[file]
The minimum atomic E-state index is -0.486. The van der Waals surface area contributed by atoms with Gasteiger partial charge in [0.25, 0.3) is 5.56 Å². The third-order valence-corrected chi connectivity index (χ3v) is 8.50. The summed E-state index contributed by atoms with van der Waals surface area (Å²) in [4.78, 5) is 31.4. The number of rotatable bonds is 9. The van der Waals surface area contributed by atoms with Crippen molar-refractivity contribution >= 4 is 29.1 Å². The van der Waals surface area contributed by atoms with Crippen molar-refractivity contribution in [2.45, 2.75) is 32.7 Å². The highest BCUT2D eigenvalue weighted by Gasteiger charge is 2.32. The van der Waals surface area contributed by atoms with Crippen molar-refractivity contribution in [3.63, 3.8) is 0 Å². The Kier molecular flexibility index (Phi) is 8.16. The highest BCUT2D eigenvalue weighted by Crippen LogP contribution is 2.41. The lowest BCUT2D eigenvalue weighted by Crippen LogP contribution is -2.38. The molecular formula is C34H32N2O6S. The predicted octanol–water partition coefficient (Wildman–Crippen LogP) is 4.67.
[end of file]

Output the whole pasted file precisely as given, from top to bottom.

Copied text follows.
The minimum atomic E-state index is -0.486. The van der Waals surface area contributed by atoms with Gasteiger partial charge in [0.25, 0.3) is 5.56 Å². The third-order valence-corrected chi connectivity index (χ3v) is 8.50. The summed E-state index contributed by atoms with van der Waals surface area (Å²) in [4.78, 5) is 31.4. The number of rotatable bonds is 9. The van der Waals surface area contributed by atoms with Crippen molar-refractivity contribution >= 4 is 29.1 Å². The van der Waals surface area contributed by atoms with Crippen molar-refractivity contribution in [2.45, 2.75) is 32.7 Å². The highest BCUT2D eigenvalue weighted by Gasteiger charge is 2.32. The van der Waals surface area contributed by atoms with Crippen molar-refractivity contribution in [3.63, 3.8) is 0 Å². The Kier molecular flexibility index (Phi) is 8.16. The highest BCUT2D eigenvalue weighted by Crippen LogP contribution is 2.41. The lowest BCUT2D eigenvalue weighted by Crippen LogP contribution is -2.38. The molecular formula is C34H32N2O6S. The predicted octanol–water partition coefficient (Wildman–Crippen LogP) is 4.67.